As someone who is looking to philosophy for understanding, rather than 'wisdom', my approach might be a little different to yours.
I really do not look to philosophy for wisdom. I agree with Socrates’ “human wisdom”, that is, knowledge of our ignorance. For me it is more a matter of learning about different ways of thinking about and seeing things.
You mention two philosophers who have contempt for most of us, think 'You can't handle the truth!', aren't as clever or mature as them, and so we can't be treated like grown ups, clarity is dangerous.
I don’t think they have contempt for us. I think it is that they are concerned with the problem of nihilism and ‘misologic’. I also think it fair to say that most of those who embrace these ideas do not fair well. They are also concerned with the opposite option - no one can say what is true so I can believe whatever I want to be true. Having said this, they are, undeniably, elitist. But elitism comes in various forms and flavors. As I see it, it is not a matter of regarding others as lower in order to elevate yourself, but of elevating yourself by creating an image of a higher self which you strive to attain. What Nietzsche calls self overcoming.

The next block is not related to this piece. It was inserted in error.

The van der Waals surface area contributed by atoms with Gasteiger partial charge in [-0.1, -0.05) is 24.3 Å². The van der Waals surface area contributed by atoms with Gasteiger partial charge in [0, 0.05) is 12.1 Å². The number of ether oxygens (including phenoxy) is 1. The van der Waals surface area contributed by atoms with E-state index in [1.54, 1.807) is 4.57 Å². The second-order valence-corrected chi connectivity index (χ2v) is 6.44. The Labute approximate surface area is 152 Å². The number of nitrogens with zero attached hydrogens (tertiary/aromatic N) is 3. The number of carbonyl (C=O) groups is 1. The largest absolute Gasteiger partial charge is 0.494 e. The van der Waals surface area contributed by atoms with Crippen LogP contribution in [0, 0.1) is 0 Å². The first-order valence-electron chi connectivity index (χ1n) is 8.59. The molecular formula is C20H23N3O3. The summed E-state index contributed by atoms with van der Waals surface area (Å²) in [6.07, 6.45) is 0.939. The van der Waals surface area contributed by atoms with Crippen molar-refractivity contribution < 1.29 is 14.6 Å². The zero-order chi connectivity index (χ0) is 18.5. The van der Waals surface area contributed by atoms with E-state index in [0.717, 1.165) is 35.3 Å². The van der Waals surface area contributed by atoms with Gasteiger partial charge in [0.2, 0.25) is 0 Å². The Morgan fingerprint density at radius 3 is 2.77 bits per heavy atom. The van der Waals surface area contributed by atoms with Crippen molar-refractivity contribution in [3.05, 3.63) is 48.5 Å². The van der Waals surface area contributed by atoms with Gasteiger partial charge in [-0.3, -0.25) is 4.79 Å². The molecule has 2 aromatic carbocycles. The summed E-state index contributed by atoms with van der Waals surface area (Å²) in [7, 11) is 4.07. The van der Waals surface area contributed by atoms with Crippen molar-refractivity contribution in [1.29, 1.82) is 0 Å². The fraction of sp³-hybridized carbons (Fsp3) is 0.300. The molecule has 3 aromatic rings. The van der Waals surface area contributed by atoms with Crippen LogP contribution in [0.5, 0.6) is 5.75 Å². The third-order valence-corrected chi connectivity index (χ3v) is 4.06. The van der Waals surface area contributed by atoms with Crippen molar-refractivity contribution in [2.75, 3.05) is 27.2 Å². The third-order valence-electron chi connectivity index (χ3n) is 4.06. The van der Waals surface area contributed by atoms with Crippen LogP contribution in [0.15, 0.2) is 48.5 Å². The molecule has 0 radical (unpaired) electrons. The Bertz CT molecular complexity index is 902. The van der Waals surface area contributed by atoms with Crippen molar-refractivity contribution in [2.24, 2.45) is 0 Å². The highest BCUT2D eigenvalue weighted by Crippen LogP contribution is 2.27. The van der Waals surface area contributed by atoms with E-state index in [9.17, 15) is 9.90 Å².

What is hidden from what Nietzsche calls “idle readers” is right there in the texts to be found. It is not that clarity is dangerous but rather that it is expected of the reader to able to clarify it. When this is done what may at first appear to lack clarity is remarkably clear.
'Great Philosophers' should be left to do what they want.
This is actually the other side of hiding, hiding oneself to avoid censorship and death.
Socrates was put to death for atheism and corrupting the youth. In the Republic justice is defined as “minding your own business”. This is Plato’s serious humor at play. In Plato’s imagined city (a city in speech), the philosophers rule in order for the city to be just, which means, in part, so that the philosophers are left to do what they want.
Modern thinks such as Bacon, Descartes, and Spinoza knew the risks of speaking openly and truthfully. Bacon’s essay "On Simulation and Dissimulation" is about the wisdom of “hiding and veiling of a man’s self”. Descartes chose to have inscribed on his tombstone Ovid’s motto: “He who lived well hid well”. Spinoza’s signet said “caution”.
The hard won battle for freedom of speech certainly has led to an openness that was not enjoyed in the past, but even if one is free to speak openly and honestly, we should not assume a great or even good philosopher living today will necessarily do so. Are there still truths that should be hidden? I cannot think of any that would be necessary in order to protect others, but given the polarization of opinion today it might still be necessary in order to preempt being dismissed by one side or the other.